Cello Back freshly purfled

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One-piece Cello back purfling complete.

Narrow (violin-style) purfling, like the original

Today I completed the back plate purfling. Though this is a cello, I purfled it with violin-style purfling, as it was pointed out to me by Jacobus van Soelen that the original instrument (1712 Davidov Stradivarius) had narrow purfling, like a violin, not the wide purfling I used on my first cello (and which I actually like to use on violins and violas, as well.) I just like the eye-catching appeal of the larger purfling as a rule. In this particular case, I must concede that the wood is so beautiful that it really does not need additional “eye-candy”.

The job starts with layout and measuring

Last night I laid out the corners, and marked the whole purfling channel using a purfling marker (sometimes called a purfling cutter— but I only use it for marking– I use a knife to actually cut out the slot for the purfling).

Then cutting and fitting

This morning I incised the whole purfling slot, using a small, home-made knife, and then cleaned the waste wood out of it with a purfling pick.

While I fitted purfling into the slot, and carefully fitted the corner miters, the glue-pot was heating up.

Gluing the purfling

When all the purfling seemed to fit correctly, I tipped each center-bout purfling strip up out of its respective slot, so that it pivoted up and out on the two corner miters, but left the ends in the slots, unmoved. I slipped hot hide-glue (quite thin) into the slot, using a palette knife, brushed hot water to flow the glue, and pressed the purfling strip back into the slot, forcing it deep into the groove with a special tool. (Sometimes I use my purfling pick for that job. Today I remembered that I have a plastic wheel on a sturdy handle,  actually designed for forcing the rubber trim into screen window frames. It worked perfectly. :-)) Then I repeated the above process for the upper and lower bouts.

If I start toward the middle of a section of purfling, and work toward the ends, the glue is forced along under the purfling, and squirts out along the edges and, finally, out the ends, and the miters. The result is that all of the piece has adequate glue, even if some spots had been a little skimpy. Then I brushed more hot water to re-flow the glue, and wiped off the excess with a rag.

So– here is the completed back, ready for final arching, and for having the edge channel cut, etc. It will look pretty rough until the gouge slices along the channel, and trims that excess glue and damaged fibers off the top of the purfling strip. Then it will look very nice. (Purfling isn’t only for looks, by the way, on violins– it also helps stop a split from the edge from moving up into the plate…supposedly.) Anyway, this is how it looks for now:

Completed purfling on one-piece cello back, before carving the channel.

The channel still needs to be cut, but the purfling is complete.

Lower treble cello-back corner, freshly purfled

Lower treble corner, freshly purfled

The next step will be to mark an edge margin all the way around, locating the crest of the finished edges, after which I can use a gouge to carve the channel, and begin the final arching.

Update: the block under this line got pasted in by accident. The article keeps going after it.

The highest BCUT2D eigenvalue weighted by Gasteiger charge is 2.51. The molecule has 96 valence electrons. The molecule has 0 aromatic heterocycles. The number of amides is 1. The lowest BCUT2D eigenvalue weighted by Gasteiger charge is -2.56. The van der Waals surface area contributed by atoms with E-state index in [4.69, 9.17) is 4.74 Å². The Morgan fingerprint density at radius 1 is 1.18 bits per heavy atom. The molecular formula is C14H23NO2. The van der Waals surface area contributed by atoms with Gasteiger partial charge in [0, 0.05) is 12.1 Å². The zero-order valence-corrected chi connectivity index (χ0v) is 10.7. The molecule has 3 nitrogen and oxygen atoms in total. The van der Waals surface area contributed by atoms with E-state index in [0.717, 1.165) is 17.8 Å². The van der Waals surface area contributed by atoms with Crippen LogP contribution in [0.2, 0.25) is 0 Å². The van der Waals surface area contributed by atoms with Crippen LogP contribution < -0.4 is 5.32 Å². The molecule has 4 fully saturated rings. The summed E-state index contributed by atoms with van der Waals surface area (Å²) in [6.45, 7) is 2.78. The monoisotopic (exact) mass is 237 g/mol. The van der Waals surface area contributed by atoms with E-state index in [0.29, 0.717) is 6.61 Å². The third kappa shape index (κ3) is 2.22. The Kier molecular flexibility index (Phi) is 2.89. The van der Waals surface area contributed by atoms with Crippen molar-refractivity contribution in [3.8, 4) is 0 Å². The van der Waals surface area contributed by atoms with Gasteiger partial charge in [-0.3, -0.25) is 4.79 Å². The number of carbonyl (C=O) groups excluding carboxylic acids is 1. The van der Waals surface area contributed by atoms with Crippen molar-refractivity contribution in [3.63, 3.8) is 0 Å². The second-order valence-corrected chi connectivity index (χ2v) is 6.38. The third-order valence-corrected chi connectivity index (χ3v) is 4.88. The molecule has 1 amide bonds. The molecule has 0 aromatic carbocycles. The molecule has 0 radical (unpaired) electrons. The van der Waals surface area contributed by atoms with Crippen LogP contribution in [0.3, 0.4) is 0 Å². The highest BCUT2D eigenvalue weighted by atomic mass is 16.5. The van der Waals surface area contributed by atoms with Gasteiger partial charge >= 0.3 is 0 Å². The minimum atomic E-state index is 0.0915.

But, for today, I have a bow to re-hair, so this is as far as I am going with the cello.

 

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One Response to “Cello Back freshly purfled”
  1. 03.03.2013

    Pretty uneventful day today. Delivered a couple of bows I had rehaired, and a fiddle I’d restored. No work on the cello at all. Maybe tomorrow, depending on how tired I am after classes are over.

    I’m glad folks are enjoying the build. I had a really frustrating thing happen: I had finally decided that the spruce I had in stock was not going to be suitable for a cello top, so I ordered two Sitka tops from a local tonewood company. I quoted the price from their website, and they agreed that was right. I waited while they checked their stock, and called me back, telling me it was in stock…talked with three people before I was done, but got off the phone satisfied that my plates were on the way. Expected them Friday…Saturday at the latest.

    So…Friday, mid-morning, I got a call (a fourth individual), saying they did NOT have any of that grade, and I had to take the next grade up, and that the prices on the website were out of date, so, I was not only going to be getting my plates a week later, but would be paying half again as much for the privilege. I ended up cancelling the order, and calling International Violin Co. and getting three European spruce cello tops from them for the price of the two they wanted to sell me at the other place…including shipping from Baltimore. Still will be the end of this week before the wood is here, but at least I am not getting the run-around. Too bad. I have dealt with that local company in the past…not sure I want to, anymore.

    So…I guess the goal now is to see how much I can get done on the back, scroll and neck, and plan on joining the spruce plates next weekend. Best I can do, I guess.

    Be patient…it will come together eventually. But I really need it to be done by mid April…really.


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